Black Cherry

Black Cherry - Prunus serotina
Rose Family (Rosaceae)

Black cherry is the largest cherry native to Kentucky. It grows best in forests with deep soils; however, trees occur in hedgerows and along county roads because birds spread the seeds. Most large trees have been harvested for their valuable wood that is used for fine woodworking. The Kentucky champion tree is in Clark County and is 95 feet tall.  


Introduction: Black cherry is not usually cultivated as an ornamental plant, but it seeds itself readily and often escapes into landscapes. It is a valuable forestry plant because the wood is prized for carpentry.
Culture: Black cherry prefers moist, deep, fertile soils but will tolerate dry or sandy soils. It can be grown in full sun to partial shade and will tolerate both alkaline and acidic soils. It will tolerate drought and salt, but will not tolerate full shade. Black cherry has problems with the eastern tent caterpillar and the cherry scallop shell moth. Cherry leaf spot and black knot are common diseases on black cherry. 

This tree's messy fruit and weediness can be a drawback in the landscape. This tree is hardy in Zones 3 to 9.


Botanical Information
  • Native habitat: Ontario to North Dakota, south to Florida and Texas.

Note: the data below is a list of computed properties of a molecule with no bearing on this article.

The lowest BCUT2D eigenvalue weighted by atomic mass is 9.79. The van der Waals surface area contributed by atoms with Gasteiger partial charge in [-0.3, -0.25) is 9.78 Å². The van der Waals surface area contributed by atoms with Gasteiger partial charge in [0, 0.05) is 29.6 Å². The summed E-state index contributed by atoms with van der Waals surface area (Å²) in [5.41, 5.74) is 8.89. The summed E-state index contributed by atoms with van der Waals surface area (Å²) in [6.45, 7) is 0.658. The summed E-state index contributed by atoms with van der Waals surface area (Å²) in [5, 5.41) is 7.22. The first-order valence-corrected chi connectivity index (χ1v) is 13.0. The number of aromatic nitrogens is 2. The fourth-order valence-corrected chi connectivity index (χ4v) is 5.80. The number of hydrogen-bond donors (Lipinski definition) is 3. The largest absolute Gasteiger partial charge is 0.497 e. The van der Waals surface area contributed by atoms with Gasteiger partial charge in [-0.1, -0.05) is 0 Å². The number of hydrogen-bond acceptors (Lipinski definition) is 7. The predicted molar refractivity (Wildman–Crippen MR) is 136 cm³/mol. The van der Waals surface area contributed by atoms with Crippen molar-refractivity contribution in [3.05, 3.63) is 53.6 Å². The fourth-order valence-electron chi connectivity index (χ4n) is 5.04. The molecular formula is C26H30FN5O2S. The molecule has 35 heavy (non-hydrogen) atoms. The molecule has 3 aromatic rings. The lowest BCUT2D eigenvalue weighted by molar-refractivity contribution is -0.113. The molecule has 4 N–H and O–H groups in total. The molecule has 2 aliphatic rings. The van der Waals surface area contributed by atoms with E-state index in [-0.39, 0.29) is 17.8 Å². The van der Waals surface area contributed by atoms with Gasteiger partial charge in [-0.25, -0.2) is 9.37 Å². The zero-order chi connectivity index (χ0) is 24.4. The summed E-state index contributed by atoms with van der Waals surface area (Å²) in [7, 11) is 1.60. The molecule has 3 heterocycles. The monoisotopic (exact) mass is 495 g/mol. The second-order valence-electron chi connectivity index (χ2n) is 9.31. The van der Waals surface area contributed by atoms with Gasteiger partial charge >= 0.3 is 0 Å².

• Tree size: Reaches a height of 50 to 60 feet.
  • Flower and fruit: White flowers are 1/3-inch wide and are borne in 4- to 6-inch-long pendulous racemes in May. Red, 1/3-inch fruits ripen to black in August and September.
  • Leaf: Leaves are simple, alternate, 2 to 5 inches long and 1 to 13/4 inches wide. Leaves are dark green in summer and yellow to red in fall.
  • Hardiness: Winter hardy to USDA Zone 3.


Additional information: The fruit of black cherry has a bitter-sweet flavor and is used to make jelly and wine. Birds, squirrels, deer, raccoon, black bears, ruffed grouse, opossum and turkey are among the animals that eat the fruit of black cherry. The bark, leaves and twigs of this tree are poisonous to livestock, although deer can eat the leaves without harm. Wilted leaves of black cherry are more poisonous than fresh leaves.

The wood of black cherry is valuable for making furniture and cabinets. The strong, hard wood of this tree is close-grained. It is also used to make paneling, veneers, interior trim, toys and scientific instruments. In the southern Appalachian Mountains, the bark of black cherry has been used in cough medicines and sedatives. Pioneers in the Appalachians used the fruit of black cherry to flavor rum or brandy.

The national champion black cherry, located in Tennessee in Great Smoky Mountains National Park, is 134 feet tall with a 70-foot spread. The Kentucky state champion is 95 feet tall with an 18-foot spread and is located in Clark County. This tree was introduced into the landscape in 1629.


Print fact sheet